• Alignment issues, which are usually identified when a vehicle either pulls to one side of the road or tends to wander from one side to the other. This can be caused by improper settings or worn suspension components.
    • Noises, which may come from many sources and indicate different problems. Squeaks and rattles are usually caused by interior panels. Wind noises are usually caused by misaligned windows or worn seals. Clunks and rattling may also indicate loose or broken vehicle component mounts.
    • Steering issues, usually related to suspension/alignment. Other issues with steering may include hard turning, which usually indicates a problem with the power assist system or if the driver experiences excessive play it may be any component from the steering column down to the suspension.
    • Braking issues, which may include vibration/shaking during braking, which usually indicates warped brake rotors. Having to apply excessive force to brakes for a complete stop usually indicates a problem with the brake assist system. Squealing or chirping may indicate glazed rotors or other problems with brake components.

How long does a pre-purchase inspection take?

Pre-purchase inspections usually take around an hour, but can range from as quick as thirty minutes to as long as a couple hours. In some cases the technician might request the car be left overnight, so they can observe the vehicle when it is cold.

When do I need a pre-purchase car inspection?

Pre-purchase inspections are recommended anytime you buy a used vehicle. Ideally, both parties in a vehicle sale should have an inspection completed. If one party decides not to complete an inspection, that party may have no claim to the condition of the vehicle prior to the transaction.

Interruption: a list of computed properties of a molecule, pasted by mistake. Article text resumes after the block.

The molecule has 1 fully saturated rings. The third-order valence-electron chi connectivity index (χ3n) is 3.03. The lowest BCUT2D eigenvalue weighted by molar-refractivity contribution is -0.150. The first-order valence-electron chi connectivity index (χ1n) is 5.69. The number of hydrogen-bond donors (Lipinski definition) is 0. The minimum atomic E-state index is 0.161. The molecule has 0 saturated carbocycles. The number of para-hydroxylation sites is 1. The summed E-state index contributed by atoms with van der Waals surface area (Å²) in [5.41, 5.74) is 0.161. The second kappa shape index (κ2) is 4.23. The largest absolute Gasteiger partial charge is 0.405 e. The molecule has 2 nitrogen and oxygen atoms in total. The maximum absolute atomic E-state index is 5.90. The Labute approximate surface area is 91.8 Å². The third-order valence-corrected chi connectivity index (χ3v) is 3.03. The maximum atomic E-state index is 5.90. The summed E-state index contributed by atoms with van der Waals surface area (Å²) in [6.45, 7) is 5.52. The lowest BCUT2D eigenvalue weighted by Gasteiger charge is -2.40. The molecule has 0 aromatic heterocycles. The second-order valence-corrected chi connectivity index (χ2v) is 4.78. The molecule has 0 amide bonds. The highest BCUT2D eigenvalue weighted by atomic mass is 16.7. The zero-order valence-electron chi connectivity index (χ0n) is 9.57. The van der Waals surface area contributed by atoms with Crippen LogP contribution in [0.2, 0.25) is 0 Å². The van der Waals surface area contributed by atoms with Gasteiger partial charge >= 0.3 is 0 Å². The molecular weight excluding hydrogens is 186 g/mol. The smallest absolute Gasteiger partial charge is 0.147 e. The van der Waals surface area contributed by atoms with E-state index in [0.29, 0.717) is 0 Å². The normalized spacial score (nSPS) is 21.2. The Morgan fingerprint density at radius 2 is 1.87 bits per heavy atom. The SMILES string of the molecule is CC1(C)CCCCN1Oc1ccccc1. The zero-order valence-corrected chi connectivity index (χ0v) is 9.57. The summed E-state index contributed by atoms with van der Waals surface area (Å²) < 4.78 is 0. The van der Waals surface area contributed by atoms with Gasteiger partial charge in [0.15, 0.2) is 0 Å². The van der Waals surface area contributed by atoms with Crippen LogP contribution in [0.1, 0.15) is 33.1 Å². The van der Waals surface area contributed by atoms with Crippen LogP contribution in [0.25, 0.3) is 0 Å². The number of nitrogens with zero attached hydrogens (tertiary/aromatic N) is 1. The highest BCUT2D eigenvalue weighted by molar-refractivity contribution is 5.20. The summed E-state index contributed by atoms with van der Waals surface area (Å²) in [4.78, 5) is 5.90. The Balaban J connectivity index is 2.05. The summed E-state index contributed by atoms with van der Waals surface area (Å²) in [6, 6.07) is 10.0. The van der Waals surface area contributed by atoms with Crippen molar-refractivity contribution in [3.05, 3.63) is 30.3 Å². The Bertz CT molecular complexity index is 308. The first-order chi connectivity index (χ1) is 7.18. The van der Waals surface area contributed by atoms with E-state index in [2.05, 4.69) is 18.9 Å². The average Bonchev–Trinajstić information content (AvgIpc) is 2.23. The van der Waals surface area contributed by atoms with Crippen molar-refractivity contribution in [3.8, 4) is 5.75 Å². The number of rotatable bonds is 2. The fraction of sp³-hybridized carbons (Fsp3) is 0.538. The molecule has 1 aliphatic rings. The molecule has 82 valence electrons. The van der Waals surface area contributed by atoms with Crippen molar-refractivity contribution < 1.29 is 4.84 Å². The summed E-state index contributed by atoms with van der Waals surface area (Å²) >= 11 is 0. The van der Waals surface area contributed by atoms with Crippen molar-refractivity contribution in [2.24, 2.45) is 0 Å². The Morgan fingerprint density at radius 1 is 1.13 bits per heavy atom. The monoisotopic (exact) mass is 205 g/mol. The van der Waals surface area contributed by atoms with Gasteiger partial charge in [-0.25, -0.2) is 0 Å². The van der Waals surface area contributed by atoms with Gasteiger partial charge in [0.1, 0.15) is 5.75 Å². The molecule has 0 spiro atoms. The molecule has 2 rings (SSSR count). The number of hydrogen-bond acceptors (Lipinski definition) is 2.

What If the seller won't allow a pre-purchase inspection?

If a seller will not allow a pre-purchase car inspection, the chances are high that they are aware of a serious issue. In this case you may want to reconsider purchasing the vehicle and instead look for another that can be properly inspected for any problems before you spend your hard-earned time and money.

What else should I do to ensure I’m making a wise purchase?

In addition to a PPI, here are some additional things you can do to make sure you make the right purchase decision and protect the value of this major investment:

  • Run a vehicle history report. This is done by submitting your VIN (vehicle identification number) to a service that provides these types of reports. You can usually find your VIN on the driver-side top of the dashboard or the driver-side door jam. 
  • Drive the car as much as possible before you buy it and then write down any abnormalities you noticed during your drive.
  • Let the car idle for an extended period of time.
  • Make sure to test out all the gadgets and functions of the vehicle.

Who can perform a pre-purchase inspection?

Many repair facilities allow their shop hands to conduct pre-purchase inspections, but these are not always ASE certified technicians. Pre-purchase inspections are generally not recognized should you need it, unless it was performed by an ASE technician, so make sure you request the work to be completed by an ASE certified technician, or, if possible, an ASE certified master technician.